A 10-year-old girl with an ultra-rare genetic disease has managed to save her life thanks to a triple transplant, the first pediatric that is done in Spain of heart, liver and kidney. The mutation of the NEK8 gene causes a rapidly progressive ailment – there are even fetuses with this pathology that are born dead – that causes the tissues to sclero and the organs to stop functioning, as explained this Friday by Ramón Charco, the head of the Surgery Service Hepatobiliopancreatic and Transplants of Vall d’Hebron Hospital in Barcelona, who has performed the intervention.
In the case of Iria, the patient, the disease first manifested in the heart, when she was four months old, although doctors did not know the specific pathology she suffered. Íria entered the hospital with severe heart failure, connected to a respirator and with intravenous medication, and decided to have a transplant due to the seriousness of her situation. The organ arrived within a few weeks of entering the waiting list, an exceptional case since “there are cases of children waiting for the organ for seven months or a year,” said Dr. Ferran Gran, medical coordinator of Pediatric Heart Transplants .
This first operation presented several complications: the transplanted heart did not pump and they could not disconnect it from the machine that kept it alive, until on the fifth day the organ began to function autonomously. The majority of patients with this genetic mutation die at a few months of age or do not exceed the fetal period, so Íria is the longest-lived patient in the world with this pathology and the first to receive a triple heart, liver and kidney transplant .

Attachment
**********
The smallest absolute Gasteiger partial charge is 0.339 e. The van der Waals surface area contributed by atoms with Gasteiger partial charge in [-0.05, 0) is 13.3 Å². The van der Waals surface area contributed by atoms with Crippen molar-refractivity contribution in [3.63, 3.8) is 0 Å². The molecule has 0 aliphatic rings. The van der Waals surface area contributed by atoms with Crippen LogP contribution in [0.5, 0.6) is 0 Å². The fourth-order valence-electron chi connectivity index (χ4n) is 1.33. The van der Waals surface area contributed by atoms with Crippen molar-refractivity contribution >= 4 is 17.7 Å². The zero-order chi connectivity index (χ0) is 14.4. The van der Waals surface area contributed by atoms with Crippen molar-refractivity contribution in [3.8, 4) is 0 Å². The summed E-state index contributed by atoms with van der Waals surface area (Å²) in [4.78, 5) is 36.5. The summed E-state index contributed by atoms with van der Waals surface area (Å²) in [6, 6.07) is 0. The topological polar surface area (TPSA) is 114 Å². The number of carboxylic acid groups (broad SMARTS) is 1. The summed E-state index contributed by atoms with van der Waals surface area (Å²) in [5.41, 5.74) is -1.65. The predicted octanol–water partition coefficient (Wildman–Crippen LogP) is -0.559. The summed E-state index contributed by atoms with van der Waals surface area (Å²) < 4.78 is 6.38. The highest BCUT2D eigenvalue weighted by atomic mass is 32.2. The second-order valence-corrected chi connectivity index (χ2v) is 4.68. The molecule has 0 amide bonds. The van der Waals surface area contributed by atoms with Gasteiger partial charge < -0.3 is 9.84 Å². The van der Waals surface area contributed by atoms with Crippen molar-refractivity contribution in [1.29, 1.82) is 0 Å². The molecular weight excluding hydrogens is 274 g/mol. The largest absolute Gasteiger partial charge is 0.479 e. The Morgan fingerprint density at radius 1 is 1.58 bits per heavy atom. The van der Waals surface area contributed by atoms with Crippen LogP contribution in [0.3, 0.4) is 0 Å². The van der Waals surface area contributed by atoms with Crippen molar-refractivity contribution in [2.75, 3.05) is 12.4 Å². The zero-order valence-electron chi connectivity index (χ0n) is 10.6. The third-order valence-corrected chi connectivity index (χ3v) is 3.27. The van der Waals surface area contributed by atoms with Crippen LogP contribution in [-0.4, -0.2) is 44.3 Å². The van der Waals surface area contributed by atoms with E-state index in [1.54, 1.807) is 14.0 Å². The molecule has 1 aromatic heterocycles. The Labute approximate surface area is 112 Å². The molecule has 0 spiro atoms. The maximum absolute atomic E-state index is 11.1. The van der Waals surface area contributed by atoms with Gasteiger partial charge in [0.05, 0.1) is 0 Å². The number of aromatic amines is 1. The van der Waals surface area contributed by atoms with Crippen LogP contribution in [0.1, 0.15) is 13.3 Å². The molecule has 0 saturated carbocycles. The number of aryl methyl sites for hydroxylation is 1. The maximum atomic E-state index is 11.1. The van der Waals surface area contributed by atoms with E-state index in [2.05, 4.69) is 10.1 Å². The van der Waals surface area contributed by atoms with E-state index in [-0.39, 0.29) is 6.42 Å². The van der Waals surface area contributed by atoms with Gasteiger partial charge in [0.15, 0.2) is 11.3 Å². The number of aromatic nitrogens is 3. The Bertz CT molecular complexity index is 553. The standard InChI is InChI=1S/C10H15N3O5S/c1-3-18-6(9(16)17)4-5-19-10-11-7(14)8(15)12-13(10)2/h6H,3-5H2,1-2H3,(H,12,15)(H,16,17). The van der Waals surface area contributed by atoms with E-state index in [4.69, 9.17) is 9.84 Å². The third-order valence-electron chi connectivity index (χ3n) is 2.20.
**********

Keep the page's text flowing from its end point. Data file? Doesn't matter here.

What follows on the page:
It was not until the patient began to have liver and kidney problems, in 2017, that doctors detected this genetic mutation, thanks to the current techniques of massive gene sequencing. Then, the patient began receiving dialysis, a treatment “that is not curative” and that is designed as a pre-transplant phase, as explained by Dr. Mercedes López, which is part of the hospital’s pediatric nephrology service. “When these organs fail, only the transplant fits,” Charco explained in a press conference, adding that for now the only known treatment of this disease is symptomatic. Before, double liver and kidney transplants had been performed in pediatric patients, but never before in a patient already transplanted from the heart.
The double liver and kidney transplant was performed simultaneously, in an operation that lasted 12 hours and presented complications in the first 24 hours. The transplanted organs are disease free and the projections for the patient are the same as for any other transplant. “We do not make psychological invalids with transplants,” said the general director of Vall d’Hebron, Antonio Román, who said it is important that Íria has “the expectations of a normal child.”
Now, Íria is living a normal life, with a “permanent smile”, as Judith, her mother, has added that they have tried to give her daughter “as normal as possible” over the years. “We do not want to be treated as if she were a sick woman because she is not,” said her mother. Roman has added that transplants have been possible because the State has “the best health system in the world” and it has been carried out in the hospital that probably “more transplant programs have in the country.”